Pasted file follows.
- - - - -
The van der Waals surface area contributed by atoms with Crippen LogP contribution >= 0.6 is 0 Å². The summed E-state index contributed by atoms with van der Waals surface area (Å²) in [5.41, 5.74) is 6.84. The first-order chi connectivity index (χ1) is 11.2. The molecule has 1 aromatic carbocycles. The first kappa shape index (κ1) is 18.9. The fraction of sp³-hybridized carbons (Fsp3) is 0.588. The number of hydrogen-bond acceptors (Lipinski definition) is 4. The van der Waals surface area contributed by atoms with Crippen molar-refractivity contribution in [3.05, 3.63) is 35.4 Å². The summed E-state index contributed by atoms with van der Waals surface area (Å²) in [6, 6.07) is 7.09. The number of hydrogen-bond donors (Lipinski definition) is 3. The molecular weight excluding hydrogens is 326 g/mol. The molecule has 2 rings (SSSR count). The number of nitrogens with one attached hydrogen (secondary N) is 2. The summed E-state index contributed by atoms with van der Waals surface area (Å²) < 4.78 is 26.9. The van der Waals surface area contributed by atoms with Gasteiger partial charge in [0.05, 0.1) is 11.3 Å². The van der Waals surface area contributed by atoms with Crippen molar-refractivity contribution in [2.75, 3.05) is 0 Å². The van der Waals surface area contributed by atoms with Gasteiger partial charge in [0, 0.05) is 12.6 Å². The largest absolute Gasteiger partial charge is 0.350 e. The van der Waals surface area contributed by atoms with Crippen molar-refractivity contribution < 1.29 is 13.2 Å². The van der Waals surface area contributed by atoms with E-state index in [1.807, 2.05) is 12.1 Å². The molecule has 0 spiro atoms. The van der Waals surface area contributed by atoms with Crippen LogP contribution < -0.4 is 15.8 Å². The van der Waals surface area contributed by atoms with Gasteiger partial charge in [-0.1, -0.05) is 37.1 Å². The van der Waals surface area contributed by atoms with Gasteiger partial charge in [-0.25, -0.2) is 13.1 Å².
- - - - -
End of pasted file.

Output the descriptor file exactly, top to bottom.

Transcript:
The van der Waals surface area contributed by atoms with Crippen LogP contribution >= 0.6 is 0 Å². The summed E-state index contributed by atoms with van der Waals surface area (Å²) in [5.41, 5.74) is 6.84. The first-order chi connectivity index (χ1) is 11.2. The molecule has 1 aromatic carbocycles. The first kappa shape index (κ1) is 18.9. The fraction of sp³-hybridized carbons (Fsp3) is 0.588. The number of hydrogen-bond acceptors (Lipinski definition) is 4. The van der Waals surface area contributed by atoms with Crippen molar-refractivity contribution in [3.05, 3.63) is 35.4 Å². The summed E-state index contributed by atoms with van der Waals surface area (Å²) in [6, 6.07) is 7.09. The number of hydrogen-bond donors (Lipinski definition) is 3. The molecular weight excluding hydrogens is 326 g/mol. The molecule has 2 rings (SSSR count). The number of nitrogens with one attached hydrogen (secondary N) is 2. The summed E-state index contributed by atoms with van der Waals surface area (Å²) < 4.78 is 26.9. The van der Waals surface area contributed by atoms with Gasteiger partial charge in [0.05, 0.1) is 11.3 Å². The van der Waals surface area contributed by atoms with Crippen molar-refractivity contribution in [2.75, 3.05) is 0 Å². The van der Waals surface area contributed by atoms with Gasteiger partial charge in [0, 0.05) is 12.6 Å². The largest absolute Gasteiger partial charge is 0.350 e. The van der Waals surface area contributed by atoms with Crippen molar-refractivity contribution < 1.29 is 13.2 Å². The van der Waals surface area contributed by atoms with E-state index in [1.807, 2.05) is 12.1 Å². The molecule has 0 spiro atoms. The van der Waals surface area contributed by atoms with Crippen LogP contribution < -0.4 is 15.8 Å². The van der Waals surface area contributed by atoms with Gasteiger partial charge in [-0.1, -0.05) is 37.1 Å². The van der Waals surface area contributed by atoms with Gasteiger partial charge in [-0.25, -0.2) is 13.1 Å².